UMass Amherst Students Wait on Justice for Jason Vassell

Caleb Nelson

When Jason Vassell, a black UMass Amherst student, stabbed two drunk white kids from Milton with a pocketknife a year and a half ago in his dorm on campus, Police guessed at what was going on from the get go.

“It looks like a drug deal. Some deal was going on. It wasn’t a normal, random thing. This guy was waiting in the hallway for these other two guys to come,” said the officer briefing the on-call Lieutenant, Robert Thrasher, after the stabbing at 5:45am.

If Massachusetts judges decide false assumptions and a series of miscommunications and misrepresentations of evidence show racism on the part of the police who investigated these stabbings, then the case against Jason Vassell could crumble within the next few months. But for now Vassell faces 30 years in prison, and his claim of self-defense.

Early in the morning on February 3, 2008, Jonathan Bosse and his friend John Bowes peered through a first floor dormitory window on the UMass Amherst campus. Inside Jason Vassell, a biology major at the time, sat in his room talking with two female students from the room next door.

The two men, according to their later statements, drove from Milton (they were not UMass Amherst students) to attend a party in their friend’s dorm earlier that night. They left the party drunk around 4am in search of two female friends living on the upper floors of Vassell’s dorm, whom they had arranged to stay with earlier that night.

The two men outside of Vassell’s window asked to be let into the dorm. Vassell refused. Then, according to Vassell and the two women who were with him, the men became belligerent, asking the women (who were white) what they were doing in the room with a “dirty nigger” and telling Vassell to come out and fight.

Then one of the men broke Vassell’s window, and both retreated into the dark. Calling his friend, Vishan Chamanlal, for support, Vassell put a small knife he used for electrical work into his pocket, and left his room to talk to the building’s RA.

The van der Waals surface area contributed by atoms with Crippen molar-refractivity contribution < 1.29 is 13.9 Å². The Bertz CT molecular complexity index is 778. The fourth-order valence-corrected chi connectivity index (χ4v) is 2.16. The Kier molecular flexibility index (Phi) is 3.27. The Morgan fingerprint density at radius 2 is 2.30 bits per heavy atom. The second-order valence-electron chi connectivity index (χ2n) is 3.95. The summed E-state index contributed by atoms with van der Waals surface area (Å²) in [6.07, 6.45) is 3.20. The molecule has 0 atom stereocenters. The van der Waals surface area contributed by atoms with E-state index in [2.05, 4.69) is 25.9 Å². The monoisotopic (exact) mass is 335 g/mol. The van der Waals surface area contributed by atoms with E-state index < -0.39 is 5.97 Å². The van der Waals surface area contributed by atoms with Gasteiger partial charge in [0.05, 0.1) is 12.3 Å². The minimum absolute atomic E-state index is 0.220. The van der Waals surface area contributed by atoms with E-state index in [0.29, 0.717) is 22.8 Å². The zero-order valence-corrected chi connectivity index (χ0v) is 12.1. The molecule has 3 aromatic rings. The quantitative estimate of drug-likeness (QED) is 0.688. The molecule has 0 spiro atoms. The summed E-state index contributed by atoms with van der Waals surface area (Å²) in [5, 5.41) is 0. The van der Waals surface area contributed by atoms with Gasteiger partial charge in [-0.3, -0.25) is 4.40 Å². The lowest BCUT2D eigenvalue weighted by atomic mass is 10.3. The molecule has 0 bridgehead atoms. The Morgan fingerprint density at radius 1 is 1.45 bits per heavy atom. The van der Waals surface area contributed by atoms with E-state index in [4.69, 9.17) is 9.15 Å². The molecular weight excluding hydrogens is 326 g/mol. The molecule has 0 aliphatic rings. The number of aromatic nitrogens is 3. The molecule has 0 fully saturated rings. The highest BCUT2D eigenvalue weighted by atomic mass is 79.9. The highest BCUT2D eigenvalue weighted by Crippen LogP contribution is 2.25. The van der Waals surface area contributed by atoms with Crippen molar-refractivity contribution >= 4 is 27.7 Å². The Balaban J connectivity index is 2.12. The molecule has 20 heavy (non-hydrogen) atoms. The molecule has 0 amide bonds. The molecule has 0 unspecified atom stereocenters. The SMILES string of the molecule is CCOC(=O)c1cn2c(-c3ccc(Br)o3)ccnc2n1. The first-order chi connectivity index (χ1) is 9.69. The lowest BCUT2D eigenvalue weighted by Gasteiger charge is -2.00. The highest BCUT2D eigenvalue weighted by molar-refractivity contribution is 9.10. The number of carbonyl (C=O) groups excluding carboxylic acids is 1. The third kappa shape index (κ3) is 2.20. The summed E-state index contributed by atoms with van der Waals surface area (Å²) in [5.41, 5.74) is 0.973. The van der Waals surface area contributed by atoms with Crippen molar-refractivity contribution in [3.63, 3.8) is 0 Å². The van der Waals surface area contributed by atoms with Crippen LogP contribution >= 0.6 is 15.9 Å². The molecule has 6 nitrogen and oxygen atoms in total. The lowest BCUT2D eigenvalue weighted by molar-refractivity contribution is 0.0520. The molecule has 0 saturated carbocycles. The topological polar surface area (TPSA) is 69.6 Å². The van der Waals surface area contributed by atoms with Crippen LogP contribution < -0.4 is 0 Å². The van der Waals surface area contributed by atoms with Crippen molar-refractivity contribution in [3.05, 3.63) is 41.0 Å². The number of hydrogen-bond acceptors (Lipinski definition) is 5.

Conflicting testimony sullies an entirely accurate account of the series of events that followed. Ultimately, security cameras watched as Bosse and Bowes caught the door behind Chamanlal when he came in to meet Vassell. They followed Chamanlal into the dorm, and attacked Vassell, breaking his nose. Vassell reacted by stabbing both men with his pocketknife, and ran behind an interior door.

Neither Bosse nor Bowes remember using the “N-word” until “maybe” once they were inside the building, but they both remember Vassell yelling “get the fuck out of here” and “I’m going to kill you.” According to them he was wearing a mask and waiting in the lobby to attack them.

Bowes’s statement changed twice over the course of the investigation, and Bosse had a blood alcohol content of .26%. His testimony was garbled and conflicted with some aspects of Bowes’ testimony. Bowes was later tried for assault and a civil rights violation, but the charges were dropped because of testimony given by a police officer that investigated the stabbing.

Later, on the day of the stabbing, Vassell’s family drove him to the police station to file charges against Bosse and Bowes. Upon reaching the station, he was arrested for two counts of attempted murder. The charges were later dropped to two counts of assault with a deadly weapon, carrying a maximum sentence of 15 years each.

The courts are currently tied up investigating claims from Jason Vassell’s defense, saying the case against him should be dropped because the Commonwealth’s decision to prosecute Vassell was motivated by his race, and as a result the investigation overlooked many of the facts in the case.

The defense offered this statement in their fifty-one-page motion to dismiss the case: “The prosecution ultimately made [the decision to prosecute Vassell] based on the race of the parties involved. In doing so, it disregarded principles embodied in our state and federal constitutions that prohibit the discriminatory enforcement of impartial laws. As a result of this equal protection violation, the above-captioned matter should be dismissed.”

To find out more about Jason Vassell’s case visit